Andrew Read elected as a Fellow of the Royal Society

Andrew Read, Evan Pugh Professor of Biology and Entomology and Eberly Professor in Biotechnology at Penn State, has been elected a Fellow of the Royal Society, the leading academy of sciences of the United Kingdom. Credit: Patrick Mansell / Penn StateCreative Commons

UNIVERSITY PARK, Pa. -- Andrew F. Read, Evan Pugh Professor of Biology and Entomology and Eberly Professor in Biotechnology at Penn State, has been elected a Fellow of the Royal Society, the leading academy of sciences of the United Kingdom. The Royal Society is a self-governing fellowship of many of the world’s most distinguished scientists. The stated purpose of the society is to recognize, promote, and support excellence in science and to encourage the development and use of science for the benefit of humanity. Each year, the Fellows of the Royal Society elect up to 52 new fellows and up to ten new foreign members who have made substantial contributions to the improvement of knowledge in science, engineering, or medicine.

Read is the director of Penn State's Center for Infectious Disease Dynamics and is leading Penn State’s initiative in evolutionary risk analysis and mitigation. He perhaps is best known for his research on how natural selection shapes the virulence of malaria and how the "unnatural" selection imposed by medicine shapes the evolution of disease-causing organisms.

Read’s research is aimed at determining what can be done to minimize the impact on human health and well-being of the evolution of pathogens and of the organisms that carry and transmit these pathogens. Prompted by medical and public-health measures, this evolution can produce adaptations in pathogens that lead to drug and pesticide resistance, increased virulence and infectiousness, and the ability to evade formerly effective vaccines. Read is particularly interested in the question of how best to treat patients so as to minimize the evolution of resistance. His group works mostly on malaria, myxoma viruses in rabbits, and cancer-causing viruses in chickens, with new work on hospital-acquired infections. Read's research, which provides an improved understanding of pathogen evolution, can be used to inform public-health decisions. His research currently is supported by the National Institutes of Health, National Science Foundation, Gates Foundation, and the Biotechnology and Biological Sciences Research Council (UK).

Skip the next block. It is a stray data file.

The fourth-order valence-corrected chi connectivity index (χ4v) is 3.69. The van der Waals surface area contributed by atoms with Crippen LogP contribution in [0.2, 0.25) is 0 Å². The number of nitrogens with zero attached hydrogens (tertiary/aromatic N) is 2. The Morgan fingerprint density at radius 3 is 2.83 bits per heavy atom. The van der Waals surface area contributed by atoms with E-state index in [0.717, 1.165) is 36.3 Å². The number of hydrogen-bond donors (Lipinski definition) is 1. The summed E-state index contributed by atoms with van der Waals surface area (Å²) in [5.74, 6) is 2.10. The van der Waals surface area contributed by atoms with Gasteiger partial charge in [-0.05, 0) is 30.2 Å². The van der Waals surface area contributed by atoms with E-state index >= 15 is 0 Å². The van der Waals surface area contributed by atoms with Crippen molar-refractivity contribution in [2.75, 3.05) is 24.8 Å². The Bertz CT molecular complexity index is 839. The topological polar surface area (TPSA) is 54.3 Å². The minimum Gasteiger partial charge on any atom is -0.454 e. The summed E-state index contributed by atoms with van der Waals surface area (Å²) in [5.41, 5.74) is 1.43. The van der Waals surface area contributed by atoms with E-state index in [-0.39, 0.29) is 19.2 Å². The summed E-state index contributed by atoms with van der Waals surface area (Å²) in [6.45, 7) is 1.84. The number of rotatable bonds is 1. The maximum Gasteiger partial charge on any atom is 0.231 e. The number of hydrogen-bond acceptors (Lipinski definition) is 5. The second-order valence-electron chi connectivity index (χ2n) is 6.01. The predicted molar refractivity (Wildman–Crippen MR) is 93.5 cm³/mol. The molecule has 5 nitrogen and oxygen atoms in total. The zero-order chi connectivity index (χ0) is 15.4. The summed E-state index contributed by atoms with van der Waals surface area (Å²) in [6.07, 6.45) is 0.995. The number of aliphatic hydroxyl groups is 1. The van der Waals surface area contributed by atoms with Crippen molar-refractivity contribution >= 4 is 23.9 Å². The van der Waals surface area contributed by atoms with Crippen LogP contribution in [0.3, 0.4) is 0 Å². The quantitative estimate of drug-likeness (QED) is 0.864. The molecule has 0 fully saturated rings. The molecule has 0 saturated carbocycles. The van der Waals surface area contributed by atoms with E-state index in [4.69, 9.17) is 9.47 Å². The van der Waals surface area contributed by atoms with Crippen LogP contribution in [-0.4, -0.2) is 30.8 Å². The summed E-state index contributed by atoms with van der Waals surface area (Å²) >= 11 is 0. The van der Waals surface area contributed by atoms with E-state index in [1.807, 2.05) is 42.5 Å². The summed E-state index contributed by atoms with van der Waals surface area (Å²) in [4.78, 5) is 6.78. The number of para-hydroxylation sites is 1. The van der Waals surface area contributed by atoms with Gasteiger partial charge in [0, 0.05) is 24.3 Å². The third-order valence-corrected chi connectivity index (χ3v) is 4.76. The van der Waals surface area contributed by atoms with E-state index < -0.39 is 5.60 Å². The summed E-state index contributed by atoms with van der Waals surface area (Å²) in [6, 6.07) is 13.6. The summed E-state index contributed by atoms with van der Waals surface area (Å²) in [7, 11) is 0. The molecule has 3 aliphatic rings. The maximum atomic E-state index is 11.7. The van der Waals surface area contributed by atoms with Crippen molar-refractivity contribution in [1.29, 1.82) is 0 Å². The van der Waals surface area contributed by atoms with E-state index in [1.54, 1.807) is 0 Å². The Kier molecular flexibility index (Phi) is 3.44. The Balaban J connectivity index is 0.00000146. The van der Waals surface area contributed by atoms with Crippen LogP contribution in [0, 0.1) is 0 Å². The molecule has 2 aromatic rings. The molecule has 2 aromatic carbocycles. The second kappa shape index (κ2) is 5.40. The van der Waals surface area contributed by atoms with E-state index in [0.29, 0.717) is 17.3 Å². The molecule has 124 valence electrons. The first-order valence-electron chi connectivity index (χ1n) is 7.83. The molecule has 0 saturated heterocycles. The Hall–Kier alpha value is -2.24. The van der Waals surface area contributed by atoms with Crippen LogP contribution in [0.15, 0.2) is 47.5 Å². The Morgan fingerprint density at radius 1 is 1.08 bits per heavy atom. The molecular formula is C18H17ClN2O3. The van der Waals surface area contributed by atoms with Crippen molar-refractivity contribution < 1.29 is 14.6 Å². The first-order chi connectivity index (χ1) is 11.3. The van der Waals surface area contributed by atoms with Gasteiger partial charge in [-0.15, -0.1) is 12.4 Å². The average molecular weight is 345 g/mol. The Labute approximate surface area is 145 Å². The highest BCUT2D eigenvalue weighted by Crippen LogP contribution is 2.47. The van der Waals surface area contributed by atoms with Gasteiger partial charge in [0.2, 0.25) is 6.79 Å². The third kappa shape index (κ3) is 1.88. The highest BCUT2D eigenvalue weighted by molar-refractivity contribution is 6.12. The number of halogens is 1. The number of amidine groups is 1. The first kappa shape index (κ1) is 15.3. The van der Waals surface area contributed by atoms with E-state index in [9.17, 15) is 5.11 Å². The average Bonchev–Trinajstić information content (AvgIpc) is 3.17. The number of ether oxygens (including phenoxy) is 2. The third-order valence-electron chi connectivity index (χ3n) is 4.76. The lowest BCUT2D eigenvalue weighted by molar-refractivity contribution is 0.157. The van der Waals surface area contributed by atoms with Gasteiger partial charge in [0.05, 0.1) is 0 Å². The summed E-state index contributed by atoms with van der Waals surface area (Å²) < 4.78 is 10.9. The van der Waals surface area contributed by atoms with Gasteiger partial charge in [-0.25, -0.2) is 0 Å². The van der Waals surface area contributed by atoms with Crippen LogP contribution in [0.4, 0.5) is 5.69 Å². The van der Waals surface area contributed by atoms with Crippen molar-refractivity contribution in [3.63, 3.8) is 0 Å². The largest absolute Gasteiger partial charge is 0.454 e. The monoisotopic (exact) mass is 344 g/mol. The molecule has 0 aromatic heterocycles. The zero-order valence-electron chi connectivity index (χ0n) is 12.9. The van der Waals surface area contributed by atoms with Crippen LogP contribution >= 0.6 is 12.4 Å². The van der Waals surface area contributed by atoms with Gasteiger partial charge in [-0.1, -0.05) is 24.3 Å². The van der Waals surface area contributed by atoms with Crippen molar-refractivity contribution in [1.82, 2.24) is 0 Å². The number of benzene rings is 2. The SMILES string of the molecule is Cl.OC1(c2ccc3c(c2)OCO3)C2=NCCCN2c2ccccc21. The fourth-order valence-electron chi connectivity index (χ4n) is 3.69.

Read was named an Evan Pugh Professor, the highest honor that Penn State bestows on a faculty member, in 2014 and was named the Eberly Professor in Biotechnology at Penn State in 2015. He was named a Fellow of the American Association for the Advancement of Science (AAAS) in 2012. Honors for his research achievements also include an Institute for Advanced Studies in Berlin fellowship in 2006, a Royal Society of Edinburgh fellowship in 2003, and a scientific medal from the Zoological Society of London in 1999.

Read has served on the scientific advisory boards of the Finnish Centre of Excellence in Evolutionary Research and the School of Biological Sciences at the University of Cambridge in the United Kingdom, as well as on other international scientific committees. He currently serves on the editorial boards of PLOS Biology, Trends in Ecology, and Evolution and Evolutionary Applications, and he is a senior associate editor of the journal Evolutionary Medicine and Public Health. Read has coauthored more than 190 scientific papers in peer-reviewed journals such as Science, Nature, PLOS Biology, Evolution, and the Proceedings of the National Academy of Sciences.

Before joining Penn State in 2007, Read was at the University of Edinburgh in the United Kingdom, where he was the 13th Professor of Natural History, an endowed chair established in 1767. He was an adjunct professor in evolutionary ecology at the University of Tromsø in Norway from 1992 to 1997, and a lecturer in zoology at St. Catherine's College at Oxford University in the United Kingdom from 1989 to 1990. He earned a doctoral degree in evolutionary biology at the University of Oxford in 1989 and a bachelor's degree with honors in zoology at the University of Otago in New Zealand in 1984.

Last Updated May 26, 2015